2) What is your favourite song about the precious blood of Christ?

Links:
Wordwise Hymns (Harry Loes born, died)
The Cyber Hymnal (Harry Loes)
Hymnary.org

Posted by: rcottrill | March 20, 2017

Lord, I Want to Be a Christian

Graphic Bob New Glasses 2015HOW TO USE THIS BLOG
1) The Almanac. Click on the month you want in the side-bar, then the specific date. The blog will tell you what happened in hymn history on that day.
2) Reflections. There is always a current article on a hymn. But you can find many others by clicking on the Index tab. (More being added all the time.)
3) Topical Articles are opinion pieces on many aspects sacred music.
4) To Donate. If you can help with the cost of developing and maintaining this site, click on the “Support” tab above and the page will show you how.

Also see 30+ Ideas for Promoting Hymn Singing in your church. As others have contributed ideas, this wonderful resource has grown to over 80 items now. And, for more than three dozen reasons why congregations should still use hymn books rather than merely projecting words on the wall, see The Value of Hymn Books.

Words: (unknown)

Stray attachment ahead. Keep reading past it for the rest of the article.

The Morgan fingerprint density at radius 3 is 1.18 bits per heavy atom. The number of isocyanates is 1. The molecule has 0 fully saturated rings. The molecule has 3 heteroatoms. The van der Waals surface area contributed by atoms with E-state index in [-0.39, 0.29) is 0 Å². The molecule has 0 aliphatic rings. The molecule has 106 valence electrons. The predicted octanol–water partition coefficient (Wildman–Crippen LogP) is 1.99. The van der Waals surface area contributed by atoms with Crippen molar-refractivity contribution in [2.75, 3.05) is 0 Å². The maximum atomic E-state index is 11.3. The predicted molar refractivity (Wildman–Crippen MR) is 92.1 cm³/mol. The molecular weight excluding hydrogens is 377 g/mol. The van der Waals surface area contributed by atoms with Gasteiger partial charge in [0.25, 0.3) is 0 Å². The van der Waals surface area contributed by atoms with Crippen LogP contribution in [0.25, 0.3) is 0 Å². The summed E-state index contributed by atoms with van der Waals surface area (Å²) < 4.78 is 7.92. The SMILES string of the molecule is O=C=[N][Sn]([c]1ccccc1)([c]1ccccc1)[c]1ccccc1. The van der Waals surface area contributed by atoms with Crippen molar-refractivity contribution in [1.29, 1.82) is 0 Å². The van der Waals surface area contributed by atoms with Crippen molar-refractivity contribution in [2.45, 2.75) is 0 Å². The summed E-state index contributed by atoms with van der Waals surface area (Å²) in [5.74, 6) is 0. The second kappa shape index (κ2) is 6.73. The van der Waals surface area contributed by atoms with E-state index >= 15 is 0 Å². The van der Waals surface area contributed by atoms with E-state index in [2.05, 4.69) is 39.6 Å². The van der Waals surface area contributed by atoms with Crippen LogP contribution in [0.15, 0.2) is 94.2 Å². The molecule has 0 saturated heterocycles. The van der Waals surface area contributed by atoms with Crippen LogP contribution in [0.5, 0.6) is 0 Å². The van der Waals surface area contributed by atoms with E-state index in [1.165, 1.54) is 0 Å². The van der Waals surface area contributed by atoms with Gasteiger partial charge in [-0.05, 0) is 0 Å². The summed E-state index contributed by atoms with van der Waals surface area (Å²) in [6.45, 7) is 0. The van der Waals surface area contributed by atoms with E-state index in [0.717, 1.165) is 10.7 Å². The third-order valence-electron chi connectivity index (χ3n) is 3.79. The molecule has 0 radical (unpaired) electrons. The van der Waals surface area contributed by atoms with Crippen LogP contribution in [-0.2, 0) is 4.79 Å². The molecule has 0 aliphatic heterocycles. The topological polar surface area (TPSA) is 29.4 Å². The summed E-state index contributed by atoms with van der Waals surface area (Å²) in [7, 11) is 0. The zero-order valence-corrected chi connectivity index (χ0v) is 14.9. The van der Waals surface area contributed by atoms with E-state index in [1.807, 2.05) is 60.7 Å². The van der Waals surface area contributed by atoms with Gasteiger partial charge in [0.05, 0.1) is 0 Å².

Music: (unknown)

Links:
Wordwise Hymns (none)
The Cyber Hymnal
Hymnary.org

Note: Both the text and tune of this song were first published in Folk Songs of the American Negro (1907), compiled by brothers Frederick Jerome Work (1871-1925) and John Wesley Work, Jr. (1873-1925), who laboured long to preserve the heritage of music found in the oral tradition and culture of the slaves of America in earlier years.

T hings can be quite different outside and inside–different in how they appear to us and what they actually are like.

There can be, for example, a cleverly made plastic replica of a famous statue. It may have the appearance of the artist’s creation, chiseled from hard and heavy marble. But pick it up and you will realize the difference. It doesn’t have the weight and substance of the original. It’s an hollow imitation.